the same is wholly governed by Sections 65A and 65B. To that extent, the statement of law on admissibility of secondary evidence pertaining to electronic record, as stated by this Court in Navjot Sandhu case (supra), does not lay down the correct legal position. It requires to be overruled and we do so. An electronic record by way of secondary evidence shall not be admitted in evidence unless the requirements under Section 65B are satisfied. Thus, in the case of CD, VCD, chip, etc., the same shall be accompanied by the certificate in terms of Section 65B obtained at the time of taking the document, without which, the secondary evidence pertaining to that electronic record, is inadmissible.”

43 of 51  36] It is pertinent to note that in the State (NCT of Delhi) Vs. Navjot Sandhu two Judge Bench of the Hon’ble Apex Court had an occasion to consider an issue on production of electronic record as evidence. While considering the printouts of the computerized records of the calls pertaining to the cellphones it was held that secondary evidence is permissible in the absence of certificate under sub-section (4) of Section 65-B of the Indian Evidence Act.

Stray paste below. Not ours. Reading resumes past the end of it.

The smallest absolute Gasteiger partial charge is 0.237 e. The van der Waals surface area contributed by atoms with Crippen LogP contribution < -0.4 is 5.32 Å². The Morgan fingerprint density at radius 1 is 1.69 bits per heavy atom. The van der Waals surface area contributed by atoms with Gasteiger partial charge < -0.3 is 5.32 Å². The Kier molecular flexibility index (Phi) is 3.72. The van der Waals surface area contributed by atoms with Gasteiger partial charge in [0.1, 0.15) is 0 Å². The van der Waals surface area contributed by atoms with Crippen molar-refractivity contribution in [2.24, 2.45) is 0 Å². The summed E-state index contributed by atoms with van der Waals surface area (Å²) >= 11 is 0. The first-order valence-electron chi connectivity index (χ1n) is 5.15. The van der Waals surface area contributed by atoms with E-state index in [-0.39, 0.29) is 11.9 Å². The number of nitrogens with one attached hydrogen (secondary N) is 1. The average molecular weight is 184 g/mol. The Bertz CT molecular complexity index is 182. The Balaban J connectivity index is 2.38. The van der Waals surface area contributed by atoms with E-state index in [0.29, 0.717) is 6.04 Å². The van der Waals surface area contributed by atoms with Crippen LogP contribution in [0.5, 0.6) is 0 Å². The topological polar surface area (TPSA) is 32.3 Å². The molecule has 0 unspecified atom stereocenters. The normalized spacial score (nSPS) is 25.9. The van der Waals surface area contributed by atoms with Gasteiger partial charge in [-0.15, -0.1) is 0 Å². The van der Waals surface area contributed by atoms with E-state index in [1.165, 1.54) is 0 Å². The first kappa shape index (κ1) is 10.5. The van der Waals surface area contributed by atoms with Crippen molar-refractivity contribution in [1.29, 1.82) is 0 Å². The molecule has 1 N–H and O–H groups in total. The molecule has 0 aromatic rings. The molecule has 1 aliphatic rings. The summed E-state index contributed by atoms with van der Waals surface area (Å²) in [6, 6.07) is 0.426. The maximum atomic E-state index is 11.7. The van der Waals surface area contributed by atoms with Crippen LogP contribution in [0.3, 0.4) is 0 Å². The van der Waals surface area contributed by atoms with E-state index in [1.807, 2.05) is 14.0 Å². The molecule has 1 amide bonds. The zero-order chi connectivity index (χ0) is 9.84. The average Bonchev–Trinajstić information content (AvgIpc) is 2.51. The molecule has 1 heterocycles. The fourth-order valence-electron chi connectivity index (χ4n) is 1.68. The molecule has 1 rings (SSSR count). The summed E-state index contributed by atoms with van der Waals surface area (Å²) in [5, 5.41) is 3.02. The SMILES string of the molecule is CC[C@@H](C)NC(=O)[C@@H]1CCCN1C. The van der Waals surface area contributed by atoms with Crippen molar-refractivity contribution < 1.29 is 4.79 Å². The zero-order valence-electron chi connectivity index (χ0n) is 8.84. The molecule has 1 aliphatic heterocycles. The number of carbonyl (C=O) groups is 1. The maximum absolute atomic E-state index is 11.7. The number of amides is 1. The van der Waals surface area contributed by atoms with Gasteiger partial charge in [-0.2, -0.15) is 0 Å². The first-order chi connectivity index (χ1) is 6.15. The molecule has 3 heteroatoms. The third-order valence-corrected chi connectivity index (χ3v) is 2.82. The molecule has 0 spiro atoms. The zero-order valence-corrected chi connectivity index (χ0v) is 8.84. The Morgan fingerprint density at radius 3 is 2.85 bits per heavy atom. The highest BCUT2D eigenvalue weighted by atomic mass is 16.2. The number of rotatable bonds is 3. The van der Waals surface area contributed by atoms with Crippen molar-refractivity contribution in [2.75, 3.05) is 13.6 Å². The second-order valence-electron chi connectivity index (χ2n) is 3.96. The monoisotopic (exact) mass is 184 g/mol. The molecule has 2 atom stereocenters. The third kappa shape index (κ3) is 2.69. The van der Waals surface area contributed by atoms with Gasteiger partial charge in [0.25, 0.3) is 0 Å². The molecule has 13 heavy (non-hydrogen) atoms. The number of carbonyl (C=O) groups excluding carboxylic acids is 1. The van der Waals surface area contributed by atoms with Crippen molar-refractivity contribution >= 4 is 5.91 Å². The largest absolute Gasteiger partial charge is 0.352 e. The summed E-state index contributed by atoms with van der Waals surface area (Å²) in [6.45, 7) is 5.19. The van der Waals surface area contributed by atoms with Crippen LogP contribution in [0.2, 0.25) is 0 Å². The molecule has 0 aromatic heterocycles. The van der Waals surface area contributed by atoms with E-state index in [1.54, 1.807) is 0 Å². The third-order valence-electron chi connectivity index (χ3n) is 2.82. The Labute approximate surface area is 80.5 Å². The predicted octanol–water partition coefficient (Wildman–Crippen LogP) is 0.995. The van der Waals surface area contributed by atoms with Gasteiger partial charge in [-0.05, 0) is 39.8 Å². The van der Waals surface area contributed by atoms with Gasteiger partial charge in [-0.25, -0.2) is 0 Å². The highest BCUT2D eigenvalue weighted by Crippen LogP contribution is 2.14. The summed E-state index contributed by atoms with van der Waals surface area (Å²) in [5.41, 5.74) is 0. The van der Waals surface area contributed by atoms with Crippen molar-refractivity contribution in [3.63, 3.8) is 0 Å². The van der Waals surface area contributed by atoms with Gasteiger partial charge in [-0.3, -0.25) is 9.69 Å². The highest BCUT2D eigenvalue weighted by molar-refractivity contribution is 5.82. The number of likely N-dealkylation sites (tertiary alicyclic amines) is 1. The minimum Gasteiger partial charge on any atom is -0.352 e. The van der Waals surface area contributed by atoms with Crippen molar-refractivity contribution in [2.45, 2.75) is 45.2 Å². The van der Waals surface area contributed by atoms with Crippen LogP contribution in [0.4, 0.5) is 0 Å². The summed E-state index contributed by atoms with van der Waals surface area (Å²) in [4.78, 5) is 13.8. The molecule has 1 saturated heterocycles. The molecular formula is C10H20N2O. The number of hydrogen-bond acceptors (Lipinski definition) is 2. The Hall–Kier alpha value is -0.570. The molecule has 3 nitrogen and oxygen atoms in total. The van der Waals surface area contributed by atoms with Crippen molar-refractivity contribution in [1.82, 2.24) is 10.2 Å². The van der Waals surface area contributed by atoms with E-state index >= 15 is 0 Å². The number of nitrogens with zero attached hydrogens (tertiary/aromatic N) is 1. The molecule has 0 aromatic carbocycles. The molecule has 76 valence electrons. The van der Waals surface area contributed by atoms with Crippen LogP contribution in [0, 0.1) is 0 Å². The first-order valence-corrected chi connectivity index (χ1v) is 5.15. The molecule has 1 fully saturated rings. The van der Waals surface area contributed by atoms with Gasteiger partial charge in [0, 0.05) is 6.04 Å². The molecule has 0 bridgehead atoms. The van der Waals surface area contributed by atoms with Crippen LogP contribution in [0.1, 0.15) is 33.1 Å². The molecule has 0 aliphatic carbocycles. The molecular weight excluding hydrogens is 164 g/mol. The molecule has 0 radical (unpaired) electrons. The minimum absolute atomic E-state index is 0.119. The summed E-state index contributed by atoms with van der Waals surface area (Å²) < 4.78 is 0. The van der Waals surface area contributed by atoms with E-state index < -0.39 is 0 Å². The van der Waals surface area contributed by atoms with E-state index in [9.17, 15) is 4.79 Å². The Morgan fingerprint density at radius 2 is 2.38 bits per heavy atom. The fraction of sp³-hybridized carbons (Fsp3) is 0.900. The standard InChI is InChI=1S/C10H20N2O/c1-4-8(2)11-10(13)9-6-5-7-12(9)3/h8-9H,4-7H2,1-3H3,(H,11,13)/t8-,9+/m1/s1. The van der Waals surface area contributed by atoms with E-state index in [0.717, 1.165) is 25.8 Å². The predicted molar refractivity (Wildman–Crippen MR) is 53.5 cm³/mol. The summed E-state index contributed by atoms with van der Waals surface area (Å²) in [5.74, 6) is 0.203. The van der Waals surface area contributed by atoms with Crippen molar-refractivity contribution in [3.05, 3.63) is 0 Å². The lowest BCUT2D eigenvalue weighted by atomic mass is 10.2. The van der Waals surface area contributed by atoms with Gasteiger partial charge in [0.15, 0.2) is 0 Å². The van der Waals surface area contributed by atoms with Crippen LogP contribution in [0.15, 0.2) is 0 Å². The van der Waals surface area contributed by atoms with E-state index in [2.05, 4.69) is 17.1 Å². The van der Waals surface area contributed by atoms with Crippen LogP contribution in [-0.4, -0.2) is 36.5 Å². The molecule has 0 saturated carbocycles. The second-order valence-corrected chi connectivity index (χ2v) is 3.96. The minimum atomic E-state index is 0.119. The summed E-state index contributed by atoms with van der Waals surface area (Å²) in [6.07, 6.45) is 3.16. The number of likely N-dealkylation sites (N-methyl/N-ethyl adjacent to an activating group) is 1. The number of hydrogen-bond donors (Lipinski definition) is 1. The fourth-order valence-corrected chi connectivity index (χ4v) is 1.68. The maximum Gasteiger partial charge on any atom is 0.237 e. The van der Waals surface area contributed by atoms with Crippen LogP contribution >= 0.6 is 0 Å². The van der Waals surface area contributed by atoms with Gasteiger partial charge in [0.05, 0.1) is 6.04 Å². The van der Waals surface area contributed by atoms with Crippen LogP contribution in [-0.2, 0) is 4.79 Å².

ig This judgment was overruled in Anvar’s case (supra).

In the present case the requisite certificate on Call Details Record as per law was not filed. In view of the ratio laid down in the above authority absence of such certificate would render the CRD inadmissible in law. Being inadmissible, same cannot be considered.

37] [d] Motive :-

Prosecution had attributed motive to accused No.1 to eliminate the life of Rajesh in view of the disputes over :-

[a] Business;

[b] landed property; and

44 of 51

[c] parking of vehicles.

To establish motive, prosecution relied upon